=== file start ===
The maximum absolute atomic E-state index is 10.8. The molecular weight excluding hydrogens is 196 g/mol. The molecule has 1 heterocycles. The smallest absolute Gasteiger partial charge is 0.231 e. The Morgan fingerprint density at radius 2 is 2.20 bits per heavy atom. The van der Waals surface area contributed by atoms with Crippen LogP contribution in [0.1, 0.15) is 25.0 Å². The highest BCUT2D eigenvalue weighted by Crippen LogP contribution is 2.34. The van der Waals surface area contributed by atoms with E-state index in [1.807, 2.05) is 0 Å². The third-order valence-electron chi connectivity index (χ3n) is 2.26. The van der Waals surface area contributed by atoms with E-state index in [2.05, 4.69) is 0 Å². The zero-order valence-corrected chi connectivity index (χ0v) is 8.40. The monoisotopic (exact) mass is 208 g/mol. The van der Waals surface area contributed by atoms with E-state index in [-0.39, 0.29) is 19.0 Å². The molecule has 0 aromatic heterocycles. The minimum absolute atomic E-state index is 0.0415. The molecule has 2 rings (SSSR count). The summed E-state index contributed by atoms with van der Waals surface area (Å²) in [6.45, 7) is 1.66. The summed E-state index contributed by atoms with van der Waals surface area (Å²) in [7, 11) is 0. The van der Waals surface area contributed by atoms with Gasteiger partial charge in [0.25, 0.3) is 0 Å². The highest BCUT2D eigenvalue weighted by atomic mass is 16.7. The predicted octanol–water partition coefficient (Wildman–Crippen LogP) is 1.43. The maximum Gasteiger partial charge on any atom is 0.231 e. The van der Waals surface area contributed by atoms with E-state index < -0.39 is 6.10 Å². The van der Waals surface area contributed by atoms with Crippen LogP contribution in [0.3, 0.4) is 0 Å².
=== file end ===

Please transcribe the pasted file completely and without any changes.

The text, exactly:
The maximum absolute atomic E-state index is 10.8. The molecular weight excluding hydrogens is 196 g/mol. The molecule has 1 heterocycles. The smallest absolute Gasteiger partial charge is 0.231 e. The Morgan fingerprint density at radius 2 is 2.20 bits per heavy atom. The van der Waals surface area contributed by atoms with Crippen LogP contribution in [0.1, 0.15) is 25.0 Å². The highest BCUT2D eigenvalue weighted by Crippen LogP contribution is 2.34. The van der Waals surface area contributed by atoms with E-state index in [1.807, 2.05) is 0 Å². The third-order valence-electron chi connectivity index (χ3n) is 2.26. The van der Waals surface area contributed by atoms with E-state index in [2.05, 4.69) is 0 Å². The zero-order valence-corrected chi connectivity index (χ0v) is 8.40. The monoisotopic (exact) mass is 208 g/mol. The van der Waals surface area contributed by atoms with E-state index in [-0.39, 0.29) is 19.0 Å². The molecule has 0 aromatic heterocycles. The minimum absolute atomic E-state index is 0.0415. The molecule has 2 rings (SSSR count). The summed E-state index contributed by atoms with van der Waals surface area (Å²) in [6.45, 7) is 1.66. The summed E-state index contributed by atoms with van der Waals surface area (Å²) in [7, 11) is 0. The van der Waals surface area contributed by atoms with Gasteiger partial charge in [0.25, 0.3) is 0 Å². The highest BCUT2D eigenvalue weighted by atomic mass is 16.7. The predicted octanol–water partition coefficient (Wildman–Crippen LogP) is 1.43. The maximum Gasteiger partial charge on any atom is 0.231 e. The van der Waals surface area contributed by atoms with E-state index < -0.39 is 6.10 Å². The van der Waals surface area contributed by atoms with Crippen LogP contribution in [0.3, 0.4) is 0 Å².